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Netra Shetty
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Marketing Research of Renys - April 8th, 2011

enys is a chain of department stores located in Maine that has been a part of Maine culture since 1949. Robert H. Reny opened his first store in Damariscotta, Maine. In 2004, two of his sons began running the chain.
The company motto is "A Maine Adventure."
In Fortune Magazine's Small Business column, Renys was cited as an example of a small business doing well in the face of competition from Wal-Mart. Renys management studied the competition and realized the company could have an advantage in clothing. They purchase small lots of high quality brands at a discount by buying production overruns, closeouts, irregulars, and factory seconds.[1]
The company headquarters and distribution center are located in Newcastle. There are currently 14 retail store locations, located in Bath, Belfast, Bridgton, Camden, Damariscotta (two stores), Dexter, Ellsworth, Farmington, Gardiner, Madison, Pittsfield, Saco, and Wells. A 15th location in downtown Portland will be opening in spring of 2011.[2]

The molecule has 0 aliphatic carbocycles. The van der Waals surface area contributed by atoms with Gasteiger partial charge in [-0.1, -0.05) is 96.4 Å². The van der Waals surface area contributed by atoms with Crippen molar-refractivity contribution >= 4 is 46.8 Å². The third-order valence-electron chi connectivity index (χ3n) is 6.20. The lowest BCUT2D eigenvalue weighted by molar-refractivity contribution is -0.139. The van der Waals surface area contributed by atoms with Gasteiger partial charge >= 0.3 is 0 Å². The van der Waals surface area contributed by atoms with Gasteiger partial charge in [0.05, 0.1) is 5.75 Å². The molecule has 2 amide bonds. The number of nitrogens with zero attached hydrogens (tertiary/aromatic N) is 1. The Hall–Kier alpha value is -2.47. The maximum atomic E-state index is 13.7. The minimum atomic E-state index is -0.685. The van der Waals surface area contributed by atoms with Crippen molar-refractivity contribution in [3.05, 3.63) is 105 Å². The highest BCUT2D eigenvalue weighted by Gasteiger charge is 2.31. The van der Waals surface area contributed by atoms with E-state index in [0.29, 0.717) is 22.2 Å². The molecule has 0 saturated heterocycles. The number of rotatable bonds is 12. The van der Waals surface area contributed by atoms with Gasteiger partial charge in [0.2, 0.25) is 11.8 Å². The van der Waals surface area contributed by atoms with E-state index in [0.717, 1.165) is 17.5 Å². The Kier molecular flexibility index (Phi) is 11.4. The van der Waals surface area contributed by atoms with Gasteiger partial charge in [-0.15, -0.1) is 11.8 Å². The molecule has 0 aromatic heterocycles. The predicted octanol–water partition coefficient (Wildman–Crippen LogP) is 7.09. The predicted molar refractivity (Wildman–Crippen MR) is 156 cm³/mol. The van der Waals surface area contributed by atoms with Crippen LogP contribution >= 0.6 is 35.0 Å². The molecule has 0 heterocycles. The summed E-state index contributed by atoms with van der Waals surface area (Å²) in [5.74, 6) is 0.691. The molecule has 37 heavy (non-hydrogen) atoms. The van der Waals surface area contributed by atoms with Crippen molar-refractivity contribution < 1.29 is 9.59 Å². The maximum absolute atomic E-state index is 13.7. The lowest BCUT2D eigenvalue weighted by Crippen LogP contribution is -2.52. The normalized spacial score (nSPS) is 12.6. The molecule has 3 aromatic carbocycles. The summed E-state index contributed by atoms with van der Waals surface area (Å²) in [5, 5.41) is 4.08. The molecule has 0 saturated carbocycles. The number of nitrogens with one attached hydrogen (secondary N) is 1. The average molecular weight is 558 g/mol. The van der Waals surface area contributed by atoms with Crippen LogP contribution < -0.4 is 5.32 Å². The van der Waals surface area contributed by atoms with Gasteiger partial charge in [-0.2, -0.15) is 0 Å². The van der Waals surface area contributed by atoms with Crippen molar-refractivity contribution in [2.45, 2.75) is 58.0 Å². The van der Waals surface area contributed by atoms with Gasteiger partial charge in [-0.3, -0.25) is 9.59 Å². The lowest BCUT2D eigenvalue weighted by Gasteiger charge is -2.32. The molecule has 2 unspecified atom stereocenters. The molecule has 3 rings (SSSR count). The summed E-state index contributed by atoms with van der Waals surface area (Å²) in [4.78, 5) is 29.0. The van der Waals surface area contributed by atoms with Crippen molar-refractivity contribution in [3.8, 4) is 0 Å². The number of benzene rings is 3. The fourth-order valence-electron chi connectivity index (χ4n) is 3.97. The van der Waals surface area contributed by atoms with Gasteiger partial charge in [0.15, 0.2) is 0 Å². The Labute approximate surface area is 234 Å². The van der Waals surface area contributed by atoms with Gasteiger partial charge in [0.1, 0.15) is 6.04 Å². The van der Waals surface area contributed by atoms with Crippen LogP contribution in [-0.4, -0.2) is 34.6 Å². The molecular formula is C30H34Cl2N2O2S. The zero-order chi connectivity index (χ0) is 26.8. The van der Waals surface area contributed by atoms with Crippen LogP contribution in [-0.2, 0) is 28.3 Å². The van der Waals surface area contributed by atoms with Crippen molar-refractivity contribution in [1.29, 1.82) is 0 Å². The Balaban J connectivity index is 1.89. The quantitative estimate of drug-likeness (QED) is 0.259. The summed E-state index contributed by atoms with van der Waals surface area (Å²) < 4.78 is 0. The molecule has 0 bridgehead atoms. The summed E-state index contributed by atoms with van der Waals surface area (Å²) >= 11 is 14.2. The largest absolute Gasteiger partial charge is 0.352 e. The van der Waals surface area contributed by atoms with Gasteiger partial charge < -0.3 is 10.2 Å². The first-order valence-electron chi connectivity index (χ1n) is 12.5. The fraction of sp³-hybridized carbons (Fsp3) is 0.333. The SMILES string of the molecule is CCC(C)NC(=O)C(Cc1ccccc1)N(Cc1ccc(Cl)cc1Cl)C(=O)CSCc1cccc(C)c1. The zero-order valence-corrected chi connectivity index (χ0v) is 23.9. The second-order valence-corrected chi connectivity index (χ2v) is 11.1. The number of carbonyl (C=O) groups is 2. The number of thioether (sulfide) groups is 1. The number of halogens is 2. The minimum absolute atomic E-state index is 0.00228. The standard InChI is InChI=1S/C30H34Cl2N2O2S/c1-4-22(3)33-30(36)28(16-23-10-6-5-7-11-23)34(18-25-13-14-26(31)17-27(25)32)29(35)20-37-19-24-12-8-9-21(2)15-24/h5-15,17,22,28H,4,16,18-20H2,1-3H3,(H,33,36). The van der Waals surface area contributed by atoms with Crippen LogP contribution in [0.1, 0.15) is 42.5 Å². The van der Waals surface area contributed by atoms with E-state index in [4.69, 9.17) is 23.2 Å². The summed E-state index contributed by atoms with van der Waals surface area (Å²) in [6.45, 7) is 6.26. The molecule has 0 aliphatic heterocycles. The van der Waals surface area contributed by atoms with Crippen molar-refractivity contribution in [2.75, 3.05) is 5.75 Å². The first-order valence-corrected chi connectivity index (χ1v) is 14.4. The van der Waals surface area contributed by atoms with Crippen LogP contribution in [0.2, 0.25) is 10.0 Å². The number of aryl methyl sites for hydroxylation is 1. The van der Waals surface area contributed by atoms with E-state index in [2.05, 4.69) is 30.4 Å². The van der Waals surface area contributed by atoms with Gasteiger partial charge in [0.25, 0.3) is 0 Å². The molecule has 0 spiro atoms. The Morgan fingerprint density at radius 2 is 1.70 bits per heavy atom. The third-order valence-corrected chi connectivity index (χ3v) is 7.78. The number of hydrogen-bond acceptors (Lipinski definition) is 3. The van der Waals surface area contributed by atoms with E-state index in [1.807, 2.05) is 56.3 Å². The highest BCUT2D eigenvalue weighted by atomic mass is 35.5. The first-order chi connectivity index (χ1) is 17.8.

The Mobile Research Conference Programme Committee is proud to announce the final speaker line-up for MRC 2011 on 18-19 April 2011 in central London.
Paul Berney, Mobile Marketing Association CMO and Managing Director (EMEA), and Peter Lynn, Professor of Survey Methodology at the University of Essex, join the already announced Dr Nathan Eagle of txteagle and Bruce Hoang of Orange Advertising Network as keynote speakers.